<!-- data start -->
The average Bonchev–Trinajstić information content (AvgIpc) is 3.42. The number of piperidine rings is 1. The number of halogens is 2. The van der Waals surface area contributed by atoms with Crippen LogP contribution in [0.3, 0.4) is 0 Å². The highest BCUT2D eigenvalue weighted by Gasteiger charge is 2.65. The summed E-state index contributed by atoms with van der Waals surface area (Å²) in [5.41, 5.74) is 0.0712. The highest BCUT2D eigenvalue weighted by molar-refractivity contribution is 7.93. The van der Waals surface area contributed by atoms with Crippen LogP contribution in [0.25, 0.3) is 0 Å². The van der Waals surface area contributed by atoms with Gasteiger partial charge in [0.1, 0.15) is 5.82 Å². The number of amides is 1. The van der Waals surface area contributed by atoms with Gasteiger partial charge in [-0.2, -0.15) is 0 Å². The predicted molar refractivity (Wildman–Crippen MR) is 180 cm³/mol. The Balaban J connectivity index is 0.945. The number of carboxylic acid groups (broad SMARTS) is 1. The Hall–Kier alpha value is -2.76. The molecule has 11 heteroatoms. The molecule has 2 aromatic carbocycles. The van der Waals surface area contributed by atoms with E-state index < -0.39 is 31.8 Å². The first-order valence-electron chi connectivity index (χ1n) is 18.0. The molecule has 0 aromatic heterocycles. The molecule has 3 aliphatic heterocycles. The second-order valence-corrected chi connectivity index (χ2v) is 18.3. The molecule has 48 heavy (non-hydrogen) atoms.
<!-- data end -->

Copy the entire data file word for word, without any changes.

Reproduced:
The average Bonchev–Trinajstić information content (AvgIpc) is 3.42. The number of piperidine rings is 1. The number of halogens is 2. The van der Waals surface area contributed by atoms with Crippen LogP contribution in [0.3, 0.4) is 0 Å². The highest BCUT2D eigenvalue weighted by Gasteiger charge is 2.65. The summed E-state index contributed by atoms with van der Waals surface area (Å²) in [5.41, 5.74) is 0.0712. The highest BCUT2D eigenvalue weighted by molar-refractivity contribution is 7.93. The van der Waals surface area contributed by atoms with Crippen LogP contribution in [0.25, 0.3) is 0 Å². The van der Waals surface area contributed by atoms with Gasteiger partial charge in [0.1, 0.15) is 5.82 Å². The number of amides is 1. The van der Waals surface area contributed by atoms with Gasteiger partial charge in [-0.2, -0.15) is 0 Å². The predicted molar refractivity (Wildman–Crippen MR) is 180 cm³/mol. The Balaban J connectivity index is 0.945. The number of carboxylic acid groups (broad SMARTS) is 1. The Hall–Kier alpha value is -2.76. The molecule has 11 heteroatoms. The molecule has 2 aromatic carbocycles. The van der Waals surface area contributed by atoms with E-state index < -0.39 is 31.8 Å². The first-order valence-electron chi connectivity index (χ1n) is 18.0. The molecule has 0 aromatic heterocycles. The molecule has 3 aliphatic heterocycles. The second-order valence-corrected chi connectivity index (χ2v) is 18.3. The molecule has 48 heavy (non-hydrogen) atoms.